Storage companies synch up with Windows

In a boost for an emerging networking standard, more than a dozen storage hardware companies prove that their iSCSI-based products work with Microsoft's Windows.

Ed Frauenheim Former Staff Writer, News
Ed Frauenheim covers employment trends, specializing in outsourcing, training and pay issues.
Ed Frauenheim
2 min read
In a boost for the emerging iSCSI networking standard, more than a dozen storage hardware companies have proven that their iSCSI-based products work with Microsoft's Windows.

Microsoft on Wednesday announced the news and named the hardware vendors, which include Intel, Cisco Systems and Network Appliance.

iSCSI (pronounced eye-scuzzy) is an Internet Protocol-based standard for transmitting data. Approved earlier this year, the interface makes it easier for computers to share and manage stored data over common Ethernet networks. It is an alternative to linking computers and storage through more specialized networks that use the Fibre Channel interface.

Jamie Gruener, an analyst with market research firm The Yankee Group, said iSCSI adoption has been slower than expected. One reason is that major storage system vendors such as Hewlett-Packard, IBM and EMC have not aggressively embraced the technology, Gruener suggested. None of those storage heavyweights was among the hardware companies announced by Microsoft.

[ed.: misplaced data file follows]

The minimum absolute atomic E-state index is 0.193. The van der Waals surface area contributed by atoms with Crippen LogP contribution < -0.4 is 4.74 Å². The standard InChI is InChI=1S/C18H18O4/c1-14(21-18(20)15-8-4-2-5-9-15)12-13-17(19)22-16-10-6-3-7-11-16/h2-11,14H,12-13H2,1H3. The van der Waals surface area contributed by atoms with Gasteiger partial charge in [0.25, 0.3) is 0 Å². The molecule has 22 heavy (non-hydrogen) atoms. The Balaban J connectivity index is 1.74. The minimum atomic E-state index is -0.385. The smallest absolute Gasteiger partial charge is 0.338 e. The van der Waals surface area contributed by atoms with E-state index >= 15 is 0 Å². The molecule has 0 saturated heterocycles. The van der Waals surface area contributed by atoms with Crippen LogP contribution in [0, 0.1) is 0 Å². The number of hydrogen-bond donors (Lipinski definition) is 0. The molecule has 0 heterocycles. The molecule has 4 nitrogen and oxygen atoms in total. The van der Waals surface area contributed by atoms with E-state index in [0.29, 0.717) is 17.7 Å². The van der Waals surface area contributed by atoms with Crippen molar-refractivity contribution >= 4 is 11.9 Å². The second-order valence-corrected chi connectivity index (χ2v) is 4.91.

Promoting iSCSI could edge in on the profits that storage systems companies get from selling networked storage gear using the Fibre Channel interface, Gruener said.

In addition, the technology remains fairly novel, he said. "iSCSI's still in the proving grounds," he said.

Microsoft moved to support the interface in June, when it announced software to let Windows work with iSCSI. Customers with Windows XP, Windows 2000 and Windows Server 2003 can freely download what's known as the "Microsoft iSCSI Software Initiator."

Storage gear makers that use the new Microsoft Storage Server 2003 operating system have the option of including iSCSI support, according to the company.

The Redmond, Wash.-based software giant also began a testing program to check that products--such as storage disk arrays that use the iSCSI interface and hardware "bridges" designed to translate iSCSI commands to another interface--are compatible with Windows. Other vendors that have passed Microsoft's iSCSI qualification program include Adaptec, ADIC, Crossroads and McData.

Gruener said Microsoft's iSCSI backing makes sense as the company seeks a larger share of corporate information technology dollars. "iSCSI is a technology that's going to be in the data center" as well as in business work groups and departments, he said.